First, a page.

This Riva speedboat has Diva on her transom. This 18-foot, eight-inch by six-foot, one-inch V-8 speedboat model is affectionately known as the Riva Junior among Riva aficionados.
Diva was the boat displayed for four years in a special Riva showroom inside New York City’s Rockefeller Center in the late 1960s. Although her model year is 1966, she was first sold as a 1969 model in 1970.
She was “dressed up” for the showroom with several features. The most notable is her engine, capable of attaining 45 mph, using the chromed engine exhaust manifolds that come on a Riva Aquarama model. She also had all the accessories that were available in the 1960s, like the swim ladder, flags, ski tow, paddles, etc.
Fast forward to May 2001. Diva underwent a major restoration after she was purchased by her current owner, Peter Takvorian.
Since then, this speedboat has been an award winner, taking home “Best Preserved,” “Most Original Boat,” “Best in Show,” “Best in Class,” and “Platinum” awards at various Classic Boat Shows.
In fact, I discovered Diva at the Bristol Classic and Antique Boat Show, where Peter had just won another award for this boat from the Mid-Atlantic Chapter of the Antique and Classic Boat Society. The attention to detail on this boat is impressive. It’s no wonder she wins awards whenever she is shown.
Earlier this year, Diva’s Chevy V-8 was modified by Crusader USA Engines to meet Riva’s specification: rated 180 horsepower at 4800 RPM with a two-barrel carburetor.
Let’s take a closer look now at Crusader USA and its remarkable engines. Flash back to 50s speedboat racing when Cal Connell—local Detroit Cadillac dealer, successful entrepreneur, and a man who loved fast cars, fast boats, and powerful engines—decided to build his own brand of marine engines.
Since he was a Cadillac dealer, Cal’s first inboards were built on a big, Cadillac V-8 block. Demand for those V-8 Cadillac Crusaders spread like wildfire among owners of homebuilt hydroplanes, classic wooden runabouts, and even some sailboats. Since Cal’s engines immediately earned a reputation for reliability and performance, the demand for his Crusader engines soon spread nationwide to production boatbuilders.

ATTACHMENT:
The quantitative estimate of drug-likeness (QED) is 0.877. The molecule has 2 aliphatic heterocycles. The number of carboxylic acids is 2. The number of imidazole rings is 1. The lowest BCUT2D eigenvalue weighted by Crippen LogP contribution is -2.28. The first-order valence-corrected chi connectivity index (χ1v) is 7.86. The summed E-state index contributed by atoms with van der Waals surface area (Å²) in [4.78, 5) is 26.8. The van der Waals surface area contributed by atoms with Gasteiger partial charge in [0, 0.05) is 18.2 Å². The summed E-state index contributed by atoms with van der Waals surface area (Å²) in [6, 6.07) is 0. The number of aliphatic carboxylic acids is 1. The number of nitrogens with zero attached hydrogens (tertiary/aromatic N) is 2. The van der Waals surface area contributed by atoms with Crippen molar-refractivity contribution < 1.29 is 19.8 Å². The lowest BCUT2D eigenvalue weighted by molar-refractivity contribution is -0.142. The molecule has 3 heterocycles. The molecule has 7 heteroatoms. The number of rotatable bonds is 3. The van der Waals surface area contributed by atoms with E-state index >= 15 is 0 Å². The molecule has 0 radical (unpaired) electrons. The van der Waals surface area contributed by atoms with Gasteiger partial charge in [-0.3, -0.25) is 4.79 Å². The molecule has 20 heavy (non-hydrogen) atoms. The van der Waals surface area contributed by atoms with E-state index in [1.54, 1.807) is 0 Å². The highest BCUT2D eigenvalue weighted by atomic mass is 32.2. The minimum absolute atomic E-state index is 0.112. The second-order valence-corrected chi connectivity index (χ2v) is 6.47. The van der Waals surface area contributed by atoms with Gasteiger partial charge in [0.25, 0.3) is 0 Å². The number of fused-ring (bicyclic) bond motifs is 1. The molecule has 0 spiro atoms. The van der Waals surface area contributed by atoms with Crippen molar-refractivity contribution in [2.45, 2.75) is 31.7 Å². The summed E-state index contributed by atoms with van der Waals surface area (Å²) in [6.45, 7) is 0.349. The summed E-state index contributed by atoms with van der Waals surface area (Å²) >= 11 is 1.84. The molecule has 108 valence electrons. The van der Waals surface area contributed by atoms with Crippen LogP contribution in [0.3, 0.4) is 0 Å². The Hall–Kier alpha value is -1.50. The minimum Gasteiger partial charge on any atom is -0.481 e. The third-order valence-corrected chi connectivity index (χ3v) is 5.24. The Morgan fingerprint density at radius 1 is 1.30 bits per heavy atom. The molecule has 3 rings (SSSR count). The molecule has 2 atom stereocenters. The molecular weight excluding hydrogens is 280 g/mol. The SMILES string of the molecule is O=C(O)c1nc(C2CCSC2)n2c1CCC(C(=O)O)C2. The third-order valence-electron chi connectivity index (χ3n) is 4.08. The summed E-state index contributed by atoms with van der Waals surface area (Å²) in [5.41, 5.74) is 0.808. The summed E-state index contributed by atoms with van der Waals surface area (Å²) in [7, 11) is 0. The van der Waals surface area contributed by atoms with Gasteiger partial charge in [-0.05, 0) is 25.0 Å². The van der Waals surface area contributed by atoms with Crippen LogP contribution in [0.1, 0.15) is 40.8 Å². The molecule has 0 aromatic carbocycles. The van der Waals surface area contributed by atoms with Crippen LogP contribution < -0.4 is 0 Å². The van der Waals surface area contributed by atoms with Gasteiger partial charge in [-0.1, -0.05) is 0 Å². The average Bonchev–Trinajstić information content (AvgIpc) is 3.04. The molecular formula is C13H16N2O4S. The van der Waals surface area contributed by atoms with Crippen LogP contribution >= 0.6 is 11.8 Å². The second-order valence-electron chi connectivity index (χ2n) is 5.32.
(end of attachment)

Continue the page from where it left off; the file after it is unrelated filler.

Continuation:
In 1972, Cal sold Crusader to Thermo-Electronics, a Fortune 500 holding company that specialized in high tech. Crusader continued to expand during the next 30 years, increasing production of its engines and securing business from a growing list of boat builders.
Although the marine industry faced challenging economic times during the late 1980s, Crusader managed to not just survive, but prosper. In fact, the company was able to acquire Chris-Craft’s engine division.
Now for a bit more about Riva, which describes itself as the “best-known nautical brand in the World” due in part to its more than 175 years of history as well as its sophisticated designs, superb craftsmanship, and high visibility among celebrities (in addition to appearances in countless movies).
Today Riva’s high style consistently turns heads worldwide. Buyers love Riva’s upscale fit and finish. Both new and used Rivas are also in demand based on the quality of their construction. Owned by stars like Brigitte Bardot and Sophia Lauren, Riva boats express classic Italian design while using exceptional materials and powerful engines.
In 1842, Pietro Riva was a young shipwright who was staunchly committed to restoring a damaged fishing fleet after a bad storm on Lake Iseo in Northern Italy. His exceptional restoration work on the fleet quickly established his reputation. He opened a boating yard in Sarnico, where he built legendary wooden hulls. Over the years, the Riva name and reputation were further enhanced by his son Ernesto’s designs for boats with internal combustion engines.
The family’s commitment to the brand continued into the 1950s, when Carlo Riva capitalized on the allure the Riva had among celebrities, royalty, and business owners. Carlo’s talents and natural drive for perfection were legendary. During that period, he collaborated with designer Giorgio Barilani. That led to the introduction in 1962 of Aquarama, a wooden runabout that became an instant classic.
Carlo Riva also co-developed the technologies necessary to build his boats, including wood laminates, varnishes, chrome plating, and construction methods. In addition, he was involved with “the masterly development of the Riva Chevy engines.”
By Chris "Seabuddy" Brown